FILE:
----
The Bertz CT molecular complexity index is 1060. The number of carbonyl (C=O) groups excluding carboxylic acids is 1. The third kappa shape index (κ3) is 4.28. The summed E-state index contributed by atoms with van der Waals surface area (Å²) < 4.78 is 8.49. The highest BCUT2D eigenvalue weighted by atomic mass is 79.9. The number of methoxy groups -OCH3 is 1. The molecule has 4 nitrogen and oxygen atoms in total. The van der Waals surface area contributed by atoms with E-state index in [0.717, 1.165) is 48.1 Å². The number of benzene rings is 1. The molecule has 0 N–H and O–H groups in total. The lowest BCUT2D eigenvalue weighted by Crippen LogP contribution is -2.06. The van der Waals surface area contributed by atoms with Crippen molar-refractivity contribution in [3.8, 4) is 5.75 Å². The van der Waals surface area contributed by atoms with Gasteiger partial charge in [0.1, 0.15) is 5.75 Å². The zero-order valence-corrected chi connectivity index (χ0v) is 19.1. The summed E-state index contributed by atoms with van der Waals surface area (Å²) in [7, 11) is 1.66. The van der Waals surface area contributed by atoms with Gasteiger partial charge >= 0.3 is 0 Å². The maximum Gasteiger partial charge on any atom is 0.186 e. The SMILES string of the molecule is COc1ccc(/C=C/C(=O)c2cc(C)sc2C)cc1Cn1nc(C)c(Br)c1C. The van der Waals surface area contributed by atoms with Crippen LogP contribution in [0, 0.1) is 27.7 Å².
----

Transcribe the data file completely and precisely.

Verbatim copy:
The Bertz CT molecular complexity index is 1060. The number of carbonyl (C=O) groups excluding carboxylic acids is 1. The third kappa shape index (κ3) is 4.28. The summed E-state index contributed by atoms with van der Waals surface area (Å²) < 4.78 is 8.49. The highest BCUT2D eigenvalue weighted by atomic mass is 79.9. The number of methoxy groups -OCH3 is 1. The molecule has 4 nitrogen and oxygen atoms in total. The van der Waals surface area contributed by atoms with E-state index in [0.717, 1.165) is 48.1 Å². The number of benzene rings is 1. The molecule has 0 N–H and O–H groups in total. The lowest BCUT2D eigenvalue weighted by Crippen LogP contribution is -2.06. The van der Waals surface area contributed by atoms with Crippen molar-refractivity contribution in [3.8, 4) is 5.75 Å². The van der Waals surface area contributed by atoms with Gasteiger partial charge in [0.1, 0.15) is 5.75 Å². The zero-order valence-corrected chi connectivity index (χ0v) is 19.1. The summed E-state index contributed by atoms with van der Waals surface area (Å²) in [7, 11) is 1.66. The van der Waals surface area contributed by atoms with Gasteiger partial charge >= 0.3 is 0 Å². The maximum Gasteiger partial charge on any atom is 0.186 e. The SMILES string of the molecule is COc1ccc(/C=C/C(=O)c2cc(C)sc2C)cc1Cn1nc(C)c(Br)c1C. The van der Waals surface area contributed by atoms with Crippen LogP contribution in [0, 0.1) is 27.7 Å².